There’s something interesting I‘ve noticed – it relates to how we as a society think about health and weight.

I mostly work with women. Most of them outwardly look very healthy and as they go about their day to day life, no one would think anything was wrong. They are normally slim and often have the look that most women aspire to. Some are actresses and grace the cover of magazines.

But when we chat, things aren’t as you would think. Their digestion is a mess and they are suffering with constipation that leaves them going once or twice a week. Their cycle is a pain filled horror show or it has stopped altogether. Sleep is erratic and they’re waking through the night. They suffer with horrible hay fever and seem to go from one cold to the next.

Even though these women have the outward appearance of health, underneath it’s a very different story.

Now I want you to imagine a scenario where instead of this person being slim, they are obese. They are suffering with the exact same set of symptoms, they just look different.

When you think about this person and why this is happening, does their weight now become a factor? Is there a part of you that thinks, “If they just lost some weight, I bet their health problems would get better”.

When someone is slim we are more likely to look at why something may be happening, but when someone is carrying weight we instantly think their issues are because of the weight.

To add insult to injury, is the judgment that comes along with this. When someone is slim and gets sick or has symptoms, we chalk it up to being a normal human being and that people just get ill. Sure, we’ll look for the how to remedy it but we don’t make that person feel bad about it.

But when someone who is overweight or obese, it’s always because of something they’ve done. Their weight is obviously a reflection of their personal habits and not looking after themselves. Their symptoms are a result of this weight and therefore what they’re suffering with, is their fault.

Let’s also imagine a scenario where both these women, the slim one and the heavier one, go out to lunch at a buffet.

The slim one is hungry and eats four plates over lunch. No on bats an eye lid or takes any notice. Or if anyone does notice her going up for the fourth time, the natural thought is “it’s good to see a woman with a decent appetite instead of just eating salad all the time”.

The heavier woman isn’t so hungry and over lunch get just three plates. Her experience is different. The whole time eating lunch she notices herself being watched. In her head she runs through the things she knows people are saying.

“No wonder she is so big, maybe she should stop eating a buffet so often”
“How about you try a salad instead of coming to something where it’s all you can eat”
“I know who’s going to get their money’s worth”
“Some people just don’t care about their health”
“That’s what’s wrong with this country…now my taxes are going to have to pay for her gastric band.”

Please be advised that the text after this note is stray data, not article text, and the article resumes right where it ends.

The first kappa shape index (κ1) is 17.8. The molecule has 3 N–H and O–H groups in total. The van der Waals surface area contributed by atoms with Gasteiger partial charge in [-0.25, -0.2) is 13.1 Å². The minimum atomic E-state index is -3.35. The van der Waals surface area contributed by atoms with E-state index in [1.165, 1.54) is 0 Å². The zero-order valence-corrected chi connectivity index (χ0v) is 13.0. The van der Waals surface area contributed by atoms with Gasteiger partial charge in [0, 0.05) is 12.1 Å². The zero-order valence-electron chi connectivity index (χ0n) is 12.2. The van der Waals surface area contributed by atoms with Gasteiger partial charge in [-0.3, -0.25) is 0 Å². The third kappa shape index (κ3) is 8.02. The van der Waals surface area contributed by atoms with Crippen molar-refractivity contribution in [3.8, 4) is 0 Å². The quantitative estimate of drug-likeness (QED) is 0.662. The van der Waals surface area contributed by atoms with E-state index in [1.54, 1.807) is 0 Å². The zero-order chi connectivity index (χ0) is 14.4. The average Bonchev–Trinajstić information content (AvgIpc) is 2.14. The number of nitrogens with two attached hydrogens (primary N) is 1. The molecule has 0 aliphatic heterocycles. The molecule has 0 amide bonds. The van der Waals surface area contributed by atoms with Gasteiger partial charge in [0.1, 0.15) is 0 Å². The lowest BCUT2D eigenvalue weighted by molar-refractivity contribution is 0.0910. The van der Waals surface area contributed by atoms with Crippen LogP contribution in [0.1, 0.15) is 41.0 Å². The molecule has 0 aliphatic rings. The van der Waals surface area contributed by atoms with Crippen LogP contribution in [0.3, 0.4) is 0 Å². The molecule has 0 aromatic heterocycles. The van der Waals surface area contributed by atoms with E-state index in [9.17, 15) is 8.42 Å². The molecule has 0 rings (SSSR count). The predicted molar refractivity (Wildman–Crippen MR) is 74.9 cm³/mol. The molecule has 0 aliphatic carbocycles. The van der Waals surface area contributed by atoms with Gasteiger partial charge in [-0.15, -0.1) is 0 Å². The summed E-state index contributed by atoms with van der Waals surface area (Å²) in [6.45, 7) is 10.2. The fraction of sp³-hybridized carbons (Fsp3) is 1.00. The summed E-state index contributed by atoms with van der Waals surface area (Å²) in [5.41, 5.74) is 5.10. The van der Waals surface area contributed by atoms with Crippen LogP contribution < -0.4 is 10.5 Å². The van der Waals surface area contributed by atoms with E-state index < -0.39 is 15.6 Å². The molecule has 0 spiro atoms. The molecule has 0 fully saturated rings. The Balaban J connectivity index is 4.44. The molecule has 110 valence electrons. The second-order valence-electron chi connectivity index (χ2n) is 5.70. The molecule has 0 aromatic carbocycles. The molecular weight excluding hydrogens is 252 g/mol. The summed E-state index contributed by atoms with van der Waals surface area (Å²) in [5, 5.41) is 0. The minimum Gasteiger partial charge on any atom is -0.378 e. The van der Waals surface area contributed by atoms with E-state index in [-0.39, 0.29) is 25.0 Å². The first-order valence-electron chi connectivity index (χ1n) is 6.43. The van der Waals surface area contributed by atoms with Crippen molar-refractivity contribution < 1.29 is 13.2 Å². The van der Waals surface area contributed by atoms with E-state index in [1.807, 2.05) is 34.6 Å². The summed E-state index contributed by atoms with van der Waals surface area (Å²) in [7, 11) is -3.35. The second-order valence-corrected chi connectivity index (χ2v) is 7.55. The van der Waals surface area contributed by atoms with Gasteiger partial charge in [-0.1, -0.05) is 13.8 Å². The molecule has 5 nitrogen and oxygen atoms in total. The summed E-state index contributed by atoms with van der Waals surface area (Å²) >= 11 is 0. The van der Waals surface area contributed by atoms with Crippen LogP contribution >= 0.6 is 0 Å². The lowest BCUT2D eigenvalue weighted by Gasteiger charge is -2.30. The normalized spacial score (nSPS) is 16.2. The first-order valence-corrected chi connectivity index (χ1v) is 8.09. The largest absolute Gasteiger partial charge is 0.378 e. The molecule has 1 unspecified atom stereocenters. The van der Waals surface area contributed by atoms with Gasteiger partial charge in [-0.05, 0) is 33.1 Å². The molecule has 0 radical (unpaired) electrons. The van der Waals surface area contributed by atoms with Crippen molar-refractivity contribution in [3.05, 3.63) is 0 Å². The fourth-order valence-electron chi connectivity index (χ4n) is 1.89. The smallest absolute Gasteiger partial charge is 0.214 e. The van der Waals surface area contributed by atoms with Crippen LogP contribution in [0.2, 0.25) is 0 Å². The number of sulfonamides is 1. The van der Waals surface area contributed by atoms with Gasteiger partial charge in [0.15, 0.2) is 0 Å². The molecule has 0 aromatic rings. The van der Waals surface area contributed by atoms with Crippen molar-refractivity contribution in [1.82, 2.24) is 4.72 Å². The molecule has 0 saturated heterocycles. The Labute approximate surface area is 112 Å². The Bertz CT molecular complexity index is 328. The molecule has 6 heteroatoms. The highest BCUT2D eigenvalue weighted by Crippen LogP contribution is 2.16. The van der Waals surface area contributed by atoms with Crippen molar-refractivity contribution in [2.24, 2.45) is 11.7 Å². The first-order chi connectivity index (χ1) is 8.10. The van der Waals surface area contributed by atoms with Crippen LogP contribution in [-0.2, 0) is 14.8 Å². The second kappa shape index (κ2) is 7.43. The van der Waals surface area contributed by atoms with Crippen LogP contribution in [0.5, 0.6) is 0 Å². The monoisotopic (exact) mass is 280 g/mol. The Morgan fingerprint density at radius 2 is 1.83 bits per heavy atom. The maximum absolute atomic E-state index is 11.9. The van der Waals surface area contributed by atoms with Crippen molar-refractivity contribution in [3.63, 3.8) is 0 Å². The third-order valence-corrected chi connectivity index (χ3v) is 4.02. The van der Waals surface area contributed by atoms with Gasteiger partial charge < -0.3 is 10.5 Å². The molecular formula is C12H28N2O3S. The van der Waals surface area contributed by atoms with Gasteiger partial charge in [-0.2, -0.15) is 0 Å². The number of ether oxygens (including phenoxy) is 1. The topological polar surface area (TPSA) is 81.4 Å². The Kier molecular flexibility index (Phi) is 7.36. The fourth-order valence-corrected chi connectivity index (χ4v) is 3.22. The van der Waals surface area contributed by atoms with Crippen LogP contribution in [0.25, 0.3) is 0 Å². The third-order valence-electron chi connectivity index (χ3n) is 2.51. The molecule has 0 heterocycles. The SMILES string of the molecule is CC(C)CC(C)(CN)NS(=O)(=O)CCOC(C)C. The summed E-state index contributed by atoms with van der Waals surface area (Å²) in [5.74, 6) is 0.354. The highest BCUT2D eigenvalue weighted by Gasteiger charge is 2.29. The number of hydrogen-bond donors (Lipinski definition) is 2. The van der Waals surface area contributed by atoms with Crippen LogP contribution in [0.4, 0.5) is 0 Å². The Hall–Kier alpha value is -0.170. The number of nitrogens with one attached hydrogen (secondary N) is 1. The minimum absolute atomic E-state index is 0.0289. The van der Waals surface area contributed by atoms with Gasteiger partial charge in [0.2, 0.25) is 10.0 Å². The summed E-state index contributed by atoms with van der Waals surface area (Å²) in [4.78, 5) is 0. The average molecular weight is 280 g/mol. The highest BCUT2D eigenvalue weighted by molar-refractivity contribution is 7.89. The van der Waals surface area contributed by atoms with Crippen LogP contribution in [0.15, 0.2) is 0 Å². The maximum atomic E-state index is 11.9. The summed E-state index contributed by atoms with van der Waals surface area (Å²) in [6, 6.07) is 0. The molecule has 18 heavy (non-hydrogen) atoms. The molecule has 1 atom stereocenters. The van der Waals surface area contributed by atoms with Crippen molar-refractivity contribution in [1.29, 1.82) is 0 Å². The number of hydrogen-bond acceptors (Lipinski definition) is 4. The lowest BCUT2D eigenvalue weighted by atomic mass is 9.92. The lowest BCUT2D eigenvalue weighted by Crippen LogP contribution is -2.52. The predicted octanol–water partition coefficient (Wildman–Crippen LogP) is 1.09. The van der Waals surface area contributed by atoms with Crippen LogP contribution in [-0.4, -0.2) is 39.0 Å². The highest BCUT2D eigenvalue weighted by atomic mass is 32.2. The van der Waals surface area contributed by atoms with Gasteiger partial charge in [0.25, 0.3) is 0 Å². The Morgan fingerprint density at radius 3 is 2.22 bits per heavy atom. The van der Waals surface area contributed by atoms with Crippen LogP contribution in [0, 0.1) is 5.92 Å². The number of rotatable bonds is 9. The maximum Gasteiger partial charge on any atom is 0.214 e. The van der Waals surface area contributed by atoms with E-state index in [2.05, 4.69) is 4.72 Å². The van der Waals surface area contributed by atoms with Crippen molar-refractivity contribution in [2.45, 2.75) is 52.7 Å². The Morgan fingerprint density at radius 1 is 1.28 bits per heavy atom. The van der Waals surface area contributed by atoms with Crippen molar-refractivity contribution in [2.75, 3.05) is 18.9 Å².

“It’s so sad that people do that to themselves, a little self control would go a long way”

These women went out for the same lunch, but because of their outward appearance, they had very different experiences. While internally they are suffering with the same symptoms, they aren’t judged on this because you can’t see it.

Or imagine that both these women are entrepreneurs. They are working long days and weekends to get their company off the ground. This stress is probably partly responsible for the symptoms that they are suffering with.

You meet the slim one at a party and she tells you about everything she is doing with her company. She is super excited and passionate. She tells you that it’s a lot of hard work, her health has suffered a little, but it’s worth it. You walk away from the conversation thinking, “wow, really impressive, it sounds amazing what she is doing”.

You meet the heavier one at a party and she tells you the same thing. She passionate, things are going well, the hard work has impacted on her health but it’s worth it. While you may walk away impressed, part of you is thinking “maybe she should take better care of her health. I can see how the hard work has impacted on her and it’s going to catch up with her”.

Weight has become such an easy thing to blame and to judge people on. We’ve been told for so long of the dangers of being overweight that everything else pales in comparison. When this is then mixed with our societies obsession with thinness and appearance, someone’s weight is the simple explanation behind whatever is going on.

We value the appearance of health, not health itself. I see way too many outwardly healthy and inwardly unhealthy people; fortunately from them, they get a free pass from judgement and shaming because they’re lucky enough to meet our narrow societal norms.

This is wrong. And if we want to truly improve the health of all, we need to get away from this biased thinking.

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